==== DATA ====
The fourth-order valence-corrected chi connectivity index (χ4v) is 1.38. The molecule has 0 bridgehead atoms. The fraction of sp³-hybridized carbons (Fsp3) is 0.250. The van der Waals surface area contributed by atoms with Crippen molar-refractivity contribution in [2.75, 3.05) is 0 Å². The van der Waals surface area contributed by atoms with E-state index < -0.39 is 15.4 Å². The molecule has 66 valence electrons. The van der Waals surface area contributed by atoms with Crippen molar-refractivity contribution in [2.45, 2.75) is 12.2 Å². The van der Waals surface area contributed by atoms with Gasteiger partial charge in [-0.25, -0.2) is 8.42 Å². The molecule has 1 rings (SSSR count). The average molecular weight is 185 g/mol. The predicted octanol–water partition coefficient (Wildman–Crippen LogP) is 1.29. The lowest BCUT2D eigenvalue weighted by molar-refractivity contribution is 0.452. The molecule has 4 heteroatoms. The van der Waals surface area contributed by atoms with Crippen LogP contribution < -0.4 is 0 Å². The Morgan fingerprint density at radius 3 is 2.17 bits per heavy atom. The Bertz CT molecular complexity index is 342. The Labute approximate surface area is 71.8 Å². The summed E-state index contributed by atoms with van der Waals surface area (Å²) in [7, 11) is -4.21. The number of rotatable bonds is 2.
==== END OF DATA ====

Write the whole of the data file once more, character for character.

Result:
The fourth-order valence-corrected chi connectivity index (χ4v) is 1.38. The molecule has 0 bridgehead atoms. The fraction of sp³-hybridized carbons (Fsp3) is 0.250. The van der Waals surface area contributed by atoms with Crippen molar-refractivity contribution in [2.75, 3.05) is 0 Å². The van der Waals surface area contributed by atoms with E-state index < -0.39 is 15.4 Å². The molecule has 66 valence electrons. The van der Waals surface area contributed by atoms with Crippen molar-refractivity contribution in [2.45, 2.75) is 12.2 Å². The van der Waals surface area contributed by atoms with Gasteiger partial charge in [-0.25, -0.2) is 8.42 Å². The molecule has 1 rings (SSSR count). The average molecular weight is 185 g/mol. The predicted octanol–water partition coefficient (Wildman–Crippen LogP) is 1.29. The lowest BCUT2D eigenvalue weighted by molar-refractivity contribution is 0.452. The molecule has 4 heteroatoms. The van der Waals surface area contributed by atoms with Crippen LogP contribution < -0.4 is 0 Å². The Morgan fingerprint density at radius 3 is 2.17 bits per heavy atom. The Bertz CT molecular complexity index is 342. The Labute approximate surface area is 71.8 Å². The summed E-state index contributed by atoms with van der Waals surface area (Å²) in [7, 11) is -4.21. The number of rotatable bonds is 2.